Economic Power In Latin America Shifting From Brazil To Mexico

202857618_223d565208_zForbes 10/9/2015

Over the last year three key factors have weighed heavily on Latin American economies: The end of the U.S. Fed’s quantitative easing, which has brought about less favorable international funding conditions;  the decline in commodity prices, which has depressed LatAm export revenues, and the Chinese economic slowdown, which also has hit commodity-exporting countries in the region.  As a result, economic growth this year has been a huge disappointment.  In January, the consensus forecast was for GDP growth of about 3%, but now expectations have fallen dramatically to a 0.4%contraction.

As a result of the appalling situation in Brazil, economic power in the region has shifted rapidly to Mexico, the second biggest economy in LatAm. Mexico’s growth has been hampered by the crash in oil prices but the economy is growing, by around 2% year-over-year, and the economic outlook is positive.  Solid domestic economic fundamentals, and my expectation of a resilient and improving U.S. economy over the next year, should help push Mexican growth towards 2.5%.

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Global economic slowdown continues to weaken LatAm economies

8/10/15 Daily Times

latin_americaMEXICO CITY: Global economic slowdown and weak economic recovery in the United States continue to threaten Latin American countries, raising the risks of capital flight and currency devaluation.According to the Economic Survey of Latin America and the Caribbean 2015 published recently by the Economic Commission for Latin America and the Caribbean (ECLAC), the region’s currencies have tended to weaken against the US dollar over the last year. The ECLAC attributed this depression to the withdrawal or slowing down of stimulus programs, the fall in prices of basic goods, the lower availability of capital in international markets, and the overall regional economic slowdown. “We cannot see the light at the end of the tunnel,”Alicia Giron, a researcher at the Institute of Economic Investigations of the National Autonomous University of Mexico, told Xinhua.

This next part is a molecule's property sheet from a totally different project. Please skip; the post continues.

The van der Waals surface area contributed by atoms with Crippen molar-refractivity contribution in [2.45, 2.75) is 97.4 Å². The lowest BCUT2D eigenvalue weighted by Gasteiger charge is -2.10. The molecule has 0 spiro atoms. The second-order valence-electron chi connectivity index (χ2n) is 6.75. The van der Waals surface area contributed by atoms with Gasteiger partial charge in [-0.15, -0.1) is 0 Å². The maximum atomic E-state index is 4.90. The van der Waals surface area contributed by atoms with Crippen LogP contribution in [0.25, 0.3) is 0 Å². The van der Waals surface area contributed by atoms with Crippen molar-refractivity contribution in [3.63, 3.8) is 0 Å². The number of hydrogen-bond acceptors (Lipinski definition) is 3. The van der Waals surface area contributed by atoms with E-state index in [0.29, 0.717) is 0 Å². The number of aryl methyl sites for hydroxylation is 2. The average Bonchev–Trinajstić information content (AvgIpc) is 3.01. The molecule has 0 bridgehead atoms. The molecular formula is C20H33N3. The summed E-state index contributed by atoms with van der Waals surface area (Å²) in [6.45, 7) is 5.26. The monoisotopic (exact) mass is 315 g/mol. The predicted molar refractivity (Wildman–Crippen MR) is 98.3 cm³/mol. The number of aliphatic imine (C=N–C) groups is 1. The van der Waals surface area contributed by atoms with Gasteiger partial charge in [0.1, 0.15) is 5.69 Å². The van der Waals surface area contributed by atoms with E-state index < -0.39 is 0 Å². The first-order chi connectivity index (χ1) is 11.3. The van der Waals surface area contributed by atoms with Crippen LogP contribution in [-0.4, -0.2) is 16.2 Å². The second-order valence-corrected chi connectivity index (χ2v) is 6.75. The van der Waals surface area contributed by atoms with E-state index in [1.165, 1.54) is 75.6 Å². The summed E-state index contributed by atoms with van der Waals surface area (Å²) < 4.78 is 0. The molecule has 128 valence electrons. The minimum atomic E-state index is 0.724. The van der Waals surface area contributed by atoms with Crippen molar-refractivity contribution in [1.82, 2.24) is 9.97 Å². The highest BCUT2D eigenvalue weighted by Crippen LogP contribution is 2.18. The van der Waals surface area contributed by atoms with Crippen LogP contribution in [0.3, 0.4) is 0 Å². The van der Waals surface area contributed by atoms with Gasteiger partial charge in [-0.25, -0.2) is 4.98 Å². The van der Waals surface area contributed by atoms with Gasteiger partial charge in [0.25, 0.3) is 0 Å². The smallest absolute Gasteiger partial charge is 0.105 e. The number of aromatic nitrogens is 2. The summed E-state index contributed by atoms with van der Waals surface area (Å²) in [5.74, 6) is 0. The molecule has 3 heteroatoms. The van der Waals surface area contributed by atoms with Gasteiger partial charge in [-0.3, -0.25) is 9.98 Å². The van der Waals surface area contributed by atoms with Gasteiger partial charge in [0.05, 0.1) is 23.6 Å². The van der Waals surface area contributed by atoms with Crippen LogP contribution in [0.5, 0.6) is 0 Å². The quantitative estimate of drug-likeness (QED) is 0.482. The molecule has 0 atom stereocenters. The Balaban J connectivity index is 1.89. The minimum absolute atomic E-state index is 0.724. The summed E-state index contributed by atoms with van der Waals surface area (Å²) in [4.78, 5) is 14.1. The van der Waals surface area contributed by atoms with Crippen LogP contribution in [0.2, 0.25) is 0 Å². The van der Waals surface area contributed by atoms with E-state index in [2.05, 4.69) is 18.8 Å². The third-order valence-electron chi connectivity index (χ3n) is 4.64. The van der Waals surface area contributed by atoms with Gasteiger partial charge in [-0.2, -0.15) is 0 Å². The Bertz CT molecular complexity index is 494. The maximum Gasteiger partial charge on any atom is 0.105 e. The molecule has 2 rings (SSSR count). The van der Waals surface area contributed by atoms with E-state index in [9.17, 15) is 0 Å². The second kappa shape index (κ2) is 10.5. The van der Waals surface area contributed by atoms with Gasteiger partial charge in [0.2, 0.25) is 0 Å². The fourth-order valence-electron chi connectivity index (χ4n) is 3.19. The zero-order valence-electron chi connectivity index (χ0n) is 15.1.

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Upcoming Event! Economics and Transparency: Meeting the Challenge in the Americas

justice - gavel and bookWHEN: Tuesday, June 9, 1:30-5:00pm

WHERE: 6th Floor Auditorium, Woodrow Wilson International Center for Scholars


Throughout much of Latin America, the “golden years” of economic growth during the last decade’s commodity boom have given way to economic decline or stagnation. At the same time, a mobilized citizenry is demanding better government performance. These two factors have focused unprecedented attention on rule of law deficits and official corruption. Meanwhile, relations among countries of the hemisphere have grown more complex. As much as the region has welcomed the normalization of U.S.-Cuban relations, the options for international insertion now extend far beyond the Western Hemisphere.

1:30-1:45pm: Keynote Remarks
The Honorable Juan Gabriel Valdés, Ambassador of Chile to the United States

1:45-3:15pm: Combatting Corruption and Building the Rule of Law
Alejandro Ponce, World Justice Project

Carlos Fernando Chamorro, Confidencial, Nicaragua

Eduardo Bohórquez, Transparencia Mexicana

Paulo Sotero, Director, Brazil Institute, Wilson Center

Daniel Zovatto, IDEA Internacional, Costa Rica